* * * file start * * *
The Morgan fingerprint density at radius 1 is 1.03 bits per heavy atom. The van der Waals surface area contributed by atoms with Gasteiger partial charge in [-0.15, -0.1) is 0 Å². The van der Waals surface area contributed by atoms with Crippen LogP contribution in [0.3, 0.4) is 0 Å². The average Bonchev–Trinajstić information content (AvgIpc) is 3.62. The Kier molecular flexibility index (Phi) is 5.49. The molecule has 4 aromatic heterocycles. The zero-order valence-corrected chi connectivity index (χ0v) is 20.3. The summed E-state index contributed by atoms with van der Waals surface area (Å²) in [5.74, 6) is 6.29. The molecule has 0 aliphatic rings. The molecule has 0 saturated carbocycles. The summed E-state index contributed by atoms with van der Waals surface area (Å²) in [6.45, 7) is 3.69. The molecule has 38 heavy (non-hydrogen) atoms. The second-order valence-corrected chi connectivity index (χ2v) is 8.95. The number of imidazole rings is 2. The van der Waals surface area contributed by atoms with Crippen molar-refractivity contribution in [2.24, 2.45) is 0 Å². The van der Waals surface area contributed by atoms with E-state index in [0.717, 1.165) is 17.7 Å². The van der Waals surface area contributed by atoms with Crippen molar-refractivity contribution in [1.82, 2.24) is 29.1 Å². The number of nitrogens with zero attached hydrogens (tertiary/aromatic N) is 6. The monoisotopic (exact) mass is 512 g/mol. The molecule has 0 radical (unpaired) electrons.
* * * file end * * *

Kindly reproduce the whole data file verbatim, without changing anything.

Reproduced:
The Morgan fingerprint density at radius 1 is 1.03 bits per heavy atom. The van der Waals surface area contributed by atoms with Gasteiger partial charge in [-0.15, -0.1) is 0 Å². The van der Waals surface area contributed by atoms with Crippen LogP contribution in [0.3, 0.4) is 0 Å². The average Bonchev–Trinajstić information content (AvgIpc) is 3.62. The Kier molecular flexibility index (Phi) is 5.49. The molecule has 4 aromatic heterocycles. The zero-order valence-corrected chi connectivity index (χ0v) is 20.3. The summed E-state index contributed by atoms with van der Waals surface area (Å²) in [5.74, 6) is 6.29. The molecule has 0 aliphatic rings. The molecule has 0 saturated carbocycles. The summed E-state index contributed by atoms with van der Waals surface area (Å²) in [6.45, 7) is 3.69. The molecule has 38 heavy (non-hydrogen) atoms. The second-order valence-corrected chi connectivity index (χ2v) is 8.95. The number of imidazole rings is 2. The van der Waals surface area contributed by atoms with Crippen molar-refractivity contribution in [2.24, 2.45) is 0 Å². The van der Waals surface area contributed by atoms with E-state index in [0.717, 1.165) is 17.7 Å². The van der Waals surface area contributed by atoms with Crippen molar-refractivity contribution in [1.82, 2.24) is 29.1 Å². The number of nitrogens with zero attached hydrogens (tertiary/aromatic N) is 6. The monoisotopic (exact) mass is 512 g/mol. The molecule has 0 radical (unpaired) electrons.